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Genetic Diversity Should Be In Your Plan

Genetics play an important role in the vitality of pets, livestock, and—fish.  It’s why animal breeders research pedigrees to find champions.  It’s why biologists recommend periodically stocking new fish.

Since fish live in confined areas, extended periods of inbreeding lead to declines in genetic integrity.  Introducing new populations every few years promotes healthy gene pools.  New fish should be adult sizes, but it’s not required.  Contact us for stocking ratios to optimize success.

One highlight of genetic management is the “tiger bass”?  It’s a cross between a pure Florida bass and native largemouth.  The species evolved from theories that Florida’s grew bigger than native bass, but became more difficult to catch at maturity.  In search of a winning combination, biologists crossed the two for a larger, more aggressive biting cousin. If you originally stocked all Floridas four or five years ago, add natives this season.  If the first lot was natives, we have a great source for Florida’s.

Bob Lusk recently commissioned an innovative genetic study with the fisheries department at South Dakota State University.  Fourteen undergraduate and graduate students assisted Bob in electrofishing 85 largemouth bass from a 125-acre lake in East Texas. The team weighed and measured each fish.  They collected scale samples, a portion of the pelvic fin, a section of the dorsal fin, and removed otoliths.  Otoliths are bone-like chips in the skull. These chips exhibit growth rings much like a tree and help determine a fish’s age.  Scales and fin specimens will be used to establish DNA markers for that population of fish.  Dorsal fin samples and otoliths will establish age.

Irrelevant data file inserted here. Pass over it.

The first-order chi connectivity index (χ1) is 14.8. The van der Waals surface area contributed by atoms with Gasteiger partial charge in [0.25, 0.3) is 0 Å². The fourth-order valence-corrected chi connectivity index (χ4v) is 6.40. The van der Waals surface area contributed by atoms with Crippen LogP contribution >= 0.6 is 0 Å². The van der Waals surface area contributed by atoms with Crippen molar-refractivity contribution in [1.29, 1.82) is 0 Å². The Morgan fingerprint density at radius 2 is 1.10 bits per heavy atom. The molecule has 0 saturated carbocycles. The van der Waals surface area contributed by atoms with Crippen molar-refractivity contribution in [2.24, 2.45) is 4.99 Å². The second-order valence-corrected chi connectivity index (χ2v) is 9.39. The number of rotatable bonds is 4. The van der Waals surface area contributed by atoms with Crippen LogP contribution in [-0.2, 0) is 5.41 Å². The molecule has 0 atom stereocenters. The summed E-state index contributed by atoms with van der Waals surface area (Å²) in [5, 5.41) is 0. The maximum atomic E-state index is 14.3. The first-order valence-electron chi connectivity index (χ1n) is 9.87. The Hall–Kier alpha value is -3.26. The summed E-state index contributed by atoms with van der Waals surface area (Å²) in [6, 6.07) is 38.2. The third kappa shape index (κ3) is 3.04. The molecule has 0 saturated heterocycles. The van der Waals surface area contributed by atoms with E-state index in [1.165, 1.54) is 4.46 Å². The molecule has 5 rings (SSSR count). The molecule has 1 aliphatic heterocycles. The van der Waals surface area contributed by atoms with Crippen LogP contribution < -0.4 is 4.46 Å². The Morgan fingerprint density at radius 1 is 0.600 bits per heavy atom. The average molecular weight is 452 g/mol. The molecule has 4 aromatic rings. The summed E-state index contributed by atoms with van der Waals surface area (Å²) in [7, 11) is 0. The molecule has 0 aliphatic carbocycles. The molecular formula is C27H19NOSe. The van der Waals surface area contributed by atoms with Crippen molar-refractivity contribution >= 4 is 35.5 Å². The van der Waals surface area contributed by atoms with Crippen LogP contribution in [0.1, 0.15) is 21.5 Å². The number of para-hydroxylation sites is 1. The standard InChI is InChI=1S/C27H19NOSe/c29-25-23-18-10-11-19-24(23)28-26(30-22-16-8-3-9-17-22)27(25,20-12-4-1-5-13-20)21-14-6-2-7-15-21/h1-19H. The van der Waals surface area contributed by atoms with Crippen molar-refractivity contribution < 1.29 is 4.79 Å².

The team also inserted capsule-style identification tags under the back skin of 110 tiger bass and shortly thereafter, 279 Florida bass. After recording lengths and weights, they were released into the lake. As Bob conducts future surveys, he will scan collected fish for their identification and document growth.

Researchers are excited about results for this unique project.  They anticipate learning the genetic integrity of the existing fish population, growth rates of newly stocked fish and their impact on the gene pool of existing bass populations.

We can help you develop a plan for refreshing genetics and tagging fish.

 

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